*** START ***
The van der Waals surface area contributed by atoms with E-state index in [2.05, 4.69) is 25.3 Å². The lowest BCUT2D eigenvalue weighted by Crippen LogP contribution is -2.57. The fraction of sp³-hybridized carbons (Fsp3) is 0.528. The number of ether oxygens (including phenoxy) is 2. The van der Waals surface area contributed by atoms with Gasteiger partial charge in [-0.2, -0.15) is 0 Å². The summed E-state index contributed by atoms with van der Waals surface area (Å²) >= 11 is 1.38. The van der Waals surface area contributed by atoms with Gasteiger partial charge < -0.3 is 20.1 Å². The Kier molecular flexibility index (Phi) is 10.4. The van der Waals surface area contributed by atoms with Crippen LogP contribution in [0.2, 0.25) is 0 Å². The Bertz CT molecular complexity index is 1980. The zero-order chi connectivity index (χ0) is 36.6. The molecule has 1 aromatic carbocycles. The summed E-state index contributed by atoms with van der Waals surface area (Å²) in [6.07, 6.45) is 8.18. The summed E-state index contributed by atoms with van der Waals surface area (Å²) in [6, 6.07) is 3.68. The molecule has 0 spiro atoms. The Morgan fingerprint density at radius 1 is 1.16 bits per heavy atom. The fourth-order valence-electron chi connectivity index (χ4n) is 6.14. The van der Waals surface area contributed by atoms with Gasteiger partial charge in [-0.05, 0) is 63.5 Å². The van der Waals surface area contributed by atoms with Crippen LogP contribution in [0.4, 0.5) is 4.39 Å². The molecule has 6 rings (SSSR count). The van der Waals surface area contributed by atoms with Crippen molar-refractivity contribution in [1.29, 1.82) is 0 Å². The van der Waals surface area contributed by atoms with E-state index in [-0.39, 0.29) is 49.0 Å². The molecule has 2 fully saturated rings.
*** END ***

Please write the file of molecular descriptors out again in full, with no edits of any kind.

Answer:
The van der Waals surface area contributed by atoms with E-state index in [2.05, 4.69) is 25.3 Å². The lowest BCUT2D eigenvalue weighted by Crippen LogP contribution is -2.57. The fraction of sp³-hybridized carbons (Fsp3) is 0.528. The number of ether oxygens (including phenoxy) is 2. The van der Waals surface area contributed by atoms with Gasteiger partial charge in [-0.2, -0.15) is 0 Å². The summed E-state index contributed by atoms with van der Waals surface area (Å²) >= 11 is 1.38. The van der Waals surface area contributed by atoms with Gasteiger partial charge < -0.3 is 20.1 Å². The Kier molecular flexibility index (Phi) is 10.4. The van der Waals surface area contributed by atoms with Crippen LogP contribution in [0.2, 0.25) is 0 Å². The Bertz CT molecular complexity index is 1980. The zero-order chi connectivity index (χ0) is 36.6. The molecule has 1 aromatic carbocycles. The summed E-state index contributed by atoms with van der Waals surface area (Å²) in [6.07, 6.45) is 8.18. The summed E-state index contributed by atoms with van der Waals surface area (Å²) in [6, 6.07) is 3.68. The molecule has 0 spiro atoms. The Morgan fingerprint density at radius 1 is 1.16 bits per heavy atom. The fourth-order valence-electron chi connectivity index (χ4n) is 6.14. The van der Waals surface area contributed by atoms with Gasteiger partial charge in [-0.05, 0) is 63.5 Å². The van der Waals surface area contributed by atoms with Crippen LogP contribution in [0.4, 0.5) is 4.39 Å². The molecule has 6 rings (SSSR count). The van der Waals surface area contributed by atoms with Crippen molar-refractivity contribution in [1.29, 1.82) is 0 Å². The van der Waals surface area contributed by atoms with E-state index in [-0.39, 0.29) is 49.0 Å². The molecule has 2 fully saturated rings.